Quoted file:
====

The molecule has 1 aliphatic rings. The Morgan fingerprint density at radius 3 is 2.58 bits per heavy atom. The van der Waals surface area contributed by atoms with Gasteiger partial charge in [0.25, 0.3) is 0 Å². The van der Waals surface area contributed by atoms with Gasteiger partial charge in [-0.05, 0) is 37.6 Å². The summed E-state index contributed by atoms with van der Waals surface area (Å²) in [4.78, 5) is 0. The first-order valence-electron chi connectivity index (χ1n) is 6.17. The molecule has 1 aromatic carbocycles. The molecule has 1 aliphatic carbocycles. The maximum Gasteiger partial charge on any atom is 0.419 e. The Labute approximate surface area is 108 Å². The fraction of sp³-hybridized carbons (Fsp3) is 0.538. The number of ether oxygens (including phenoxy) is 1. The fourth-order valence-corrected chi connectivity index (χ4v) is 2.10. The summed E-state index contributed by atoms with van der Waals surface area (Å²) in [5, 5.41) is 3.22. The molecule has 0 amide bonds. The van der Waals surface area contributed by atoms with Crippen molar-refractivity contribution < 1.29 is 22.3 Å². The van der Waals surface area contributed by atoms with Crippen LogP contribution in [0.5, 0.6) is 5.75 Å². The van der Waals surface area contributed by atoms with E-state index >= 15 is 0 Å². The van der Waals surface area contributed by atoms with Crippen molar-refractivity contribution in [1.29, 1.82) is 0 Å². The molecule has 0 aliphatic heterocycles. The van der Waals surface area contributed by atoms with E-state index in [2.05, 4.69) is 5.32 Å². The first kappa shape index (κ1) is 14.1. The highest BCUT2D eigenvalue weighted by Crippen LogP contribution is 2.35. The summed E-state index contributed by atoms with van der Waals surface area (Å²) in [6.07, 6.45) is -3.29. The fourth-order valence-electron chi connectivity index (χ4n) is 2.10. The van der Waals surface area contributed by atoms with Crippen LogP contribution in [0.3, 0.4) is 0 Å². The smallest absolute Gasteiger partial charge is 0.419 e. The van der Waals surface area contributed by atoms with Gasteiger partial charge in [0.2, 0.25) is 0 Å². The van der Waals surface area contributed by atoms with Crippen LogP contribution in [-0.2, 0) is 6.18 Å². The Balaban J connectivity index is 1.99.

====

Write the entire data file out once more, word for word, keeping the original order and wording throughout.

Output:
The molecule has 1 aliphatic rings. The Morgan fingerprint density at radius 3 is 2.58 bits per heavy atom. The van der Waals surface area contributed by atoms with Gasteiger partial charge in [0.25, 0.3) is 0 Å². The van der Waals surface area contributed by atoms with Gasteiger partial charge in [-0.05, 0) is 37.6 Å². The summed E-state index contributed by atoms with van der Waals surface area (Å²) in [4.78, 5) is 0. The first-order valence-electron chi connectivity index (χ1n) is 6.17. The molecule has 1 aromatic carbocycles. The molecule has 1 aliphatic carbocycles. The maximum Gasteiger partial charge on any atom is 0.419 e. The Labute approximate surface area is 108 Å². The fraction of sp³-hybridized carbons (Fsp3) is 0.538. The number of ether oxygens (including phenoxy) is 1. The fourth-order valence-corrected chi connectivity index (χ4v) is 2.10. The summed E-state index contributed by atoms with van der Waals surface area (Å²) in [5, 5.41) is 3.22. The molecule has 0 amide bonds. The van der Waals surface area contributed by atoms with Crippen molar-refractivity contribution < 1.29 is 22.3 Å². The van der Waals surface area contributed by atoms with Crippen LogP contribution in [0.5, 0.6) is 5.75 Å². The van der Waals surface area contributed by atoms with E-state index >= 15 is 0 Å². The van der Waals surface area contributed by atoms with Crippen molar-refractivity contribution in [1.29, 1.82) is 0 Å². The molecule has 0 aliphatic heterocycles. The van der Waals surface area contributed by atoms with E-state index in [2.05, 4.69) is 5.32 Å². The first kappa shape index (κ1) is 14.1. The highest BCUT2D eigenvalue weighted by Crippen LogP contribution is 2.35. The summed E-state index contributed by atoms with van der Waals surface area (Å²) in [6.07, 6.45) is -3.29. The fourth-order valence-electron chi connectivity index (χ4n) is 2.10. The van der Waals surface area contributed by atoms with Crippen LogP contribution in [0.3, 0.4) is 0 Å². The smallest absolute Gasteiger partial charge is 0.419 e. The van der Waals surface area contributed by atoms with Gasteiger partial charge in [0.2, 0.25) is 0 Å². The van der Waals surface area contributed by atoms with Crippen LogP contribution in [-0.2, 0) is 6.18 Å². The Balaban J connectivity index is 1.99.